Our bodies store, react to trauma


Elyse Owens

A statue of the WKU campus portrays dance, but could also show the power of having someone to lean on.

So, what is stored trauma in the body?

When a traumatic event happens or a series of traumatic events occur, you most likely carry emotional trauma. Meaning the body being able to handle only a limited amount of stress.

The lasting consequences of trauma, as well as its traumatic energy, remain in the body and muscle tissues until it can be released.

Sometimes you may break down in yoga while doing a wide hip stretch or you may hear someone crying when the masseuse applies pressure to just the right spot. This is how stored trauma affects you in your everyday life.

Carrying trauma in the body can also lead to physical bodily expressions of exhaustion and despair.

Life can move so fast and having stored trauma live in your body feels like cinder blocks weighing and slowing you down. Having stored trauma in the body can have unwavering consequences that makes life feel like a chore.

Symptoms of traumatic stress can show up as physical pain. Your muscles can tighten up, and your body goes into survival mode with higher cortisol and blood pressure levels. This makes you more likely to feel pain, according to Awakening Treatment.

A lot of teens and children have stored trauma.  About 15% to 43% of girls and 14% to 43% of boys go through at least one trauma, according to a study done by PTSD.va.gov. And 3% to 15% of those girls and 1% to 16% of those boys will develop post- traumatic stress disorder, or PTSD. Of those children and teens who have had a trauma, 3% to 15% of girls and 1% to 6% of boys develop PTSD.

If you notice yourself never being able to truly relax or constantly being tense, you are most likely sitting on some heavy emotions. You may notice yourself blowing up at small mistakes or shutting down when someone tries to get through to you

However, there are treatment options for addressing stored trauma, such as EMDR, or is Eye Movement Desensitization and Reprocessing, a psychotherapy treatment that was originally designed to alleviate the distress associated with traumatic memories, according to The EMDR Institute, a group that offers training in the therapy.

Hillary Bacon (Lindsey Spencer, LD Photography)

Hillary Bacon, a licensed psychologist who specializes in eating disorders and trauma and has also been through EMDR herself, said it’s important to have a good relationship with your therapist before you start EMDR treatment.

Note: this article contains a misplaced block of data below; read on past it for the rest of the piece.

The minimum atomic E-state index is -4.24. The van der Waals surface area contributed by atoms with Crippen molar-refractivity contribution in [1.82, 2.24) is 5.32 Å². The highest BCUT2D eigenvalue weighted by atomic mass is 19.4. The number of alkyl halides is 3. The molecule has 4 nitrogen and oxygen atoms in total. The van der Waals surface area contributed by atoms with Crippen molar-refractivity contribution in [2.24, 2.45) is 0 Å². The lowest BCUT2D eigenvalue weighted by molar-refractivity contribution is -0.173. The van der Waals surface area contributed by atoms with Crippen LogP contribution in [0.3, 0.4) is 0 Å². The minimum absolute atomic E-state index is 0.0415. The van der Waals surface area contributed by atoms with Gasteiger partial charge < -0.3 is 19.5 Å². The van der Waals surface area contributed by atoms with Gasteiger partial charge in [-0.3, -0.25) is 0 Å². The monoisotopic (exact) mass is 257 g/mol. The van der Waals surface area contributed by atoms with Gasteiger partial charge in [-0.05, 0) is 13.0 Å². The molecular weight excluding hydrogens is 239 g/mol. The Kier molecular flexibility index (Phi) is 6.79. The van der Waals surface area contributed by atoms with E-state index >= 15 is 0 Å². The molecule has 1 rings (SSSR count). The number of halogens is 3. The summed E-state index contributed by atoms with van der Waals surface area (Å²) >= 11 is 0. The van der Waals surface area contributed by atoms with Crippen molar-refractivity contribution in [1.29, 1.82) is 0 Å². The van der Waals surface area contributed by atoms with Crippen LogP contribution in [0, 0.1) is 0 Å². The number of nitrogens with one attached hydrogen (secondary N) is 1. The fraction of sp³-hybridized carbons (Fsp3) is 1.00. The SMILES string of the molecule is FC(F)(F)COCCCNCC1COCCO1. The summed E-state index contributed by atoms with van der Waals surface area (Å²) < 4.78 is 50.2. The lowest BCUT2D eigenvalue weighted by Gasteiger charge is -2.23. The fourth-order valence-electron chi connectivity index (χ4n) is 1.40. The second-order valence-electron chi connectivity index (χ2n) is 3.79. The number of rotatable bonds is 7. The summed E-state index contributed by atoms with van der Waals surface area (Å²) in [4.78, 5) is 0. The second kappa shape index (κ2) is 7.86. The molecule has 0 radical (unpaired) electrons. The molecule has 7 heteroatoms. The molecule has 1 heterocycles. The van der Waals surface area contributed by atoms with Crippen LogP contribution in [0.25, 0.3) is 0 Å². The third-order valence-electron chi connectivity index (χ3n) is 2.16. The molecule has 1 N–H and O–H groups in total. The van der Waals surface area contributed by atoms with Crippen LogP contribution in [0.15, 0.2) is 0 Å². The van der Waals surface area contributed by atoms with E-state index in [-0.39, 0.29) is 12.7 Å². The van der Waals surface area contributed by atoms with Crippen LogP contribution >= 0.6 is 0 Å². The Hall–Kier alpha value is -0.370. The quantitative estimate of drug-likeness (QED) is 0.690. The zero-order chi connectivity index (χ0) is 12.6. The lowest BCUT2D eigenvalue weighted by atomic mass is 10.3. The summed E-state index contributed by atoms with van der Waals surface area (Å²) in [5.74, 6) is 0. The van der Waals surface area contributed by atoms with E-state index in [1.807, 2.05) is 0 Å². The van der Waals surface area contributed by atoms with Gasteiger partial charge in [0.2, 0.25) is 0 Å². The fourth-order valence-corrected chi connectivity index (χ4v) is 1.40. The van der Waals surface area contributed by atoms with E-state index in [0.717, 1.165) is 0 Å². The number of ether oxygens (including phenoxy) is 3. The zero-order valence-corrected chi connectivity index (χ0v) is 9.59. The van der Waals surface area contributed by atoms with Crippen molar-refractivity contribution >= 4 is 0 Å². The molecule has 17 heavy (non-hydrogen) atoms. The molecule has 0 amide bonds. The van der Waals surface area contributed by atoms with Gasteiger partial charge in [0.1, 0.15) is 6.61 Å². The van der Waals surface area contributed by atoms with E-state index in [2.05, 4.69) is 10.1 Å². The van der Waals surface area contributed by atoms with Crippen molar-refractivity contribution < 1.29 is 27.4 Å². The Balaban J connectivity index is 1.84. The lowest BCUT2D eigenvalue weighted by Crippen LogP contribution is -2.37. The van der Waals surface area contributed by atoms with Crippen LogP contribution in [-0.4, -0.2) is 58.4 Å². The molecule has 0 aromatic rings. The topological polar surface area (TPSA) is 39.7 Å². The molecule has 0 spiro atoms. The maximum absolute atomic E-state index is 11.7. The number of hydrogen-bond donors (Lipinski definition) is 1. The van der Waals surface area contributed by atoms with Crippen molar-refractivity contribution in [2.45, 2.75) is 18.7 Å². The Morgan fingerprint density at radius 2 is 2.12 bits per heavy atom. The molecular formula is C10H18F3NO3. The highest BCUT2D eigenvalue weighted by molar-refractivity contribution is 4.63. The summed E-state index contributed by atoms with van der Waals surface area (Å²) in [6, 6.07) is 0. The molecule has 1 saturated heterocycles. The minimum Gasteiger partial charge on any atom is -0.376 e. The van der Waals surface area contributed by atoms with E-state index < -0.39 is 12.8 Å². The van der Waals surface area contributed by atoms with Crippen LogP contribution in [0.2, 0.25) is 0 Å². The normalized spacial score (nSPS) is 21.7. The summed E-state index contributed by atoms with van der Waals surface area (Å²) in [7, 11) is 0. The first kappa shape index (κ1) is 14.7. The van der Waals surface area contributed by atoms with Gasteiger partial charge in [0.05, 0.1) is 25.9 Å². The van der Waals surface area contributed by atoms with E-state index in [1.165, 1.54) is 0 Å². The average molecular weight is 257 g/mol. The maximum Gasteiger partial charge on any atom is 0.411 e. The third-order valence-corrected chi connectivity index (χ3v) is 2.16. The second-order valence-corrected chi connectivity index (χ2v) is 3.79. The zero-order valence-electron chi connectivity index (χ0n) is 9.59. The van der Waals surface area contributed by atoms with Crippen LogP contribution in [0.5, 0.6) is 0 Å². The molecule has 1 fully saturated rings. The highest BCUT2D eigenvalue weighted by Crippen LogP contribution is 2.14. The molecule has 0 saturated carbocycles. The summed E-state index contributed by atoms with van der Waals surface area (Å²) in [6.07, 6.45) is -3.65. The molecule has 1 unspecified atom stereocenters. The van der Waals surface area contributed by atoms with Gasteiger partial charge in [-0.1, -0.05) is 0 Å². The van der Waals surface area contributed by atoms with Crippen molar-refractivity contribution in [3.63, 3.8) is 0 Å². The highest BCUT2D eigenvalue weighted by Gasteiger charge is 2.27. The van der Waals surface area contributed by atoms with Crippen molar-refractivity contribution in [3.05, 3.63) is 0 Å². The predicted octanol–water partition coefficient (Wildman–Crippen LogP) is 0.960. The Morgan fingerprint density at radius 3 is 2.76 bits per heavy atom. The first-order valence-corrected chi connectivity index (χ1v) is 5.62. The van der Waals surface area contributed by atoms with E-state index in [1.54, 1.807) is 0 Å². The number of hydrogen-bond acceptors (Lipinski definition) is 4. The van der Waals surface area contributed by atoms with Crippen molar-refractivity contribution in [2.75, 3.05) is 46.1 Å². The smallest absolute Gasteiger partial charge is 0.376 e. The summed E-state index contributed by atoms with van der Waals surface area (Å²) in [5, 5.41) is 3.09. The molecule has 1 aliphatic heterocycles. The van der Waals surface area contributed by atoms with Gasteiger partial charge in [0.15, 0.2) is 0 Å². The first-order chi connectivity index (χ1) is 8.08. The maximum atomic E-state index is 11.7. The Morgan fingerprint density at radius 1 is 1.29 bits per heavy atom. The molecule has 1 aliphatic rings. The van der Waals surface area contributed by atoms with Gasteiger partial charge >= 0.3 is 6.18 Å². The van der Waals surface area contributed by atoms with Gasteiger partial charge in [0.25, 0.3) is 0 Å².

“If you are going to sit and process some of the most traumatic events of your life, then you need to feel safe with your therapist,” Bacon said.

Before Bacon begins EMDR treatment with a patient, she assesses her client and goes over current circumstances and triggers. The client feeling ready and being stable enough to make this huge decision on their own is most important to her. She has no problem waiting or not proceeding with the service.

During this eight-phase treatment, `clients focus on past disturbing memories and related events, current situations that cause distress, and developing skills to have positive future actions, according to EMDR.com, the institute’s website.

“Eye movements (or other bilateral stimulation) are used during one part of the session,” according to the website. “After the clinician has determined which memory to target first, he asks the client to hold different aspects of that event or thought in mind and to use his eyes to track the therapist’s hand as it moves back and forth across the client’s field of vision.”

As treatment continues, “Internal associations arise and the clients begin to process the memory and disturbing feelings. In successful EMDR therapy, the meaning of painful events is transformed on an emotional level,” according to the website.

Bacon has done EMDR herself. She is aware of how emotionally taxing it is and believes that all therapists should move at the pace of patients.

Stored trauma affects your mood and you outlook on life and while teens are in the process of figuring themselves out. It’s vital that we recognize the signs of abuse and neglect and believe survivors to prevent the storage of trauma inside the body.